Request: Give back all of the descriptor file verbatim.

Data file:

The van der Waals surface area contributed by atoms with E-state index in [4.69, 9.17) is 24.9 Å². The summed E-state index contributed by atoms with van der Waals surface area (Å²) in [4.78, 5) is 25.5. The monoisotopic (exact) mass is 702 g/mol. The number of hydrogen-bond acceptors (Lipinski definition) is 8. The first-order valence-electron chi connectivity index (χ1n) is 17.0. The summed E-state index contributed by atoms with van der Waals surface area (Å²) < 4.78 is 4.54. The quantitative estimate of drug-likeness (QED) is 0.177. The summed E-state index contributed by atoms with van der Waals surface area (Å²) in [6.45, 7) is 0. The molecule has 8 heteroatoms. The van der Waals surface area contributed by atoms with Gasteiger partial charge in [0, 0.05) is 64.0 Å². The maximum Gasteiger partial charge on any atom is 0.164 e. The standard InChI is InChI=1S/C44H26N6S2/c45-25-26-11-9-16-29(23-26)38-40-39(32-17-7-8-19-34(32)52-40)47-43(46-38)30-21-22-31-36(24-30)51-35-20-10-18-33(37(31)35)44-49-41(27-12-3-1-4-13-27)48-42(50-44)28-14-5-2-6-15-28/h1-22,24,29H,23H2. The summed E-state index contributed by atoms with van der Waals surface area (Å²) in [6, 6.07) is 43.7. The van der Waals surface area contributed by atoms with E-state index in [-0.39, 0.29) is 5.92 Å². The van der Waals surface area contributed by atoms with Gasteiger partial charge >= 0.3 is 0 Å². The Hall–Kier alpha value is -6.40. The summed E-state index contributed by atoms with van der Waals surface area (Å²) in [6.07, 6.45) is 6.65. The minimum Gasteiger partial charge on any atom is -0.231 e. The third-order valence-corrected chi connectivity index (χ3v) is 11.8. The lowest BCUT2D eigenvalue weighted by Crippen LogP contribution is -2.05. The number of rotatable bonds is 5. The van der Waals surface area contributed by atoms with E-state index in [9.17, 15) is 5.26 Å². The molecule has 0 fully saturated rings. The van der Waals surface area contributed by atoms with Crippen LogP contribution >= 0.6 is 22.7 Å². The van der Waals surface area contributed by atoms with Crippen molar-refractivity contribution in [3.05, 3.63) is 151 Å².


The van der Waals surface area contributed by atoms with E-state index in [4.69, 9.17) is 24.9 Å². The summed E-state index contributed by atoms with van der Waals surface area (Å²) in [4.78, 5) is 25.5. The monoisotopic (exact) mass is 702 g/mol. The number of hydrogen-bond acceptors (Lipinski definition) is 8. The first-order valence-electron chi connectivity index (χ1n) is 17.0. The summed E-state index contributed by atoms with van der Waals surface area (Å²) < 4.78 is 4.54. The quantitative estimate of drug-likeness (QED) is 0.177. The summed E-state index contributed by atoms with van der Waals surface area (Å²) in [6.45, 7) is 0. The molecule has 8 heteroatoms. The van der Waals surface area contributed by atoms with Gasteiger partial charge in [0, 0.05) is 64.0 Å². The maximum Gasteiger partial charge on any atom is 0.164 e. The standard InChI is InChI=1S/C44H26N6S2/c45-25-26-11-9-16-29(23-26)38-40-39(32-17-7-8-19-34(32)52-40)47-43(46-38)30-21-22-31-36(24-30)51-35-20-10-18-33(37(31)35)44-49-41(27-12-3-1-4-13-27)48-42(50-44)28-14-5-2-6-15-28/h1-22,24,29H,23H2. The summed E-state index contributed by atoms with van der Waals surface area (Å²) in [6, 6.07) is 43.7. The van der Waals surface area contributed by atoms with E-state index in [-0.39, 0.29) is 5.92 Å². The van der Waals surface area contributed by atoms with Gasteiger partial charge >= 0.3 is 0 Å². The Hall–Kier alpha value is -6.40. The summed E-state index contributed by atoms with van der Waals surface area (Å²) in [6.07, 6.45) is 6.65. The minimum Gasteiger partial charge on any atom is -0.231 e. The third-order valence-corrected chi connectivity index (χ3v) is 11.8. The lowest BCUT2D eigenvalue weighted by Crippen LogP contribution is -2.05. The number of rotatable bonds is 5. The van der Waals surface area contributed by atoms with E-state index in [9.17, 15) is 5.26 Å². The molecule has 0 fully saturated rings. The van der Waals surface area contributed by atoms with Crippen LogP contribution >= 0.6 is 22.7 Å². The van der Waals surface area contributed by atoms with Crippen molar-refractivity contribution in [3.05, 3.63) is 151 Å².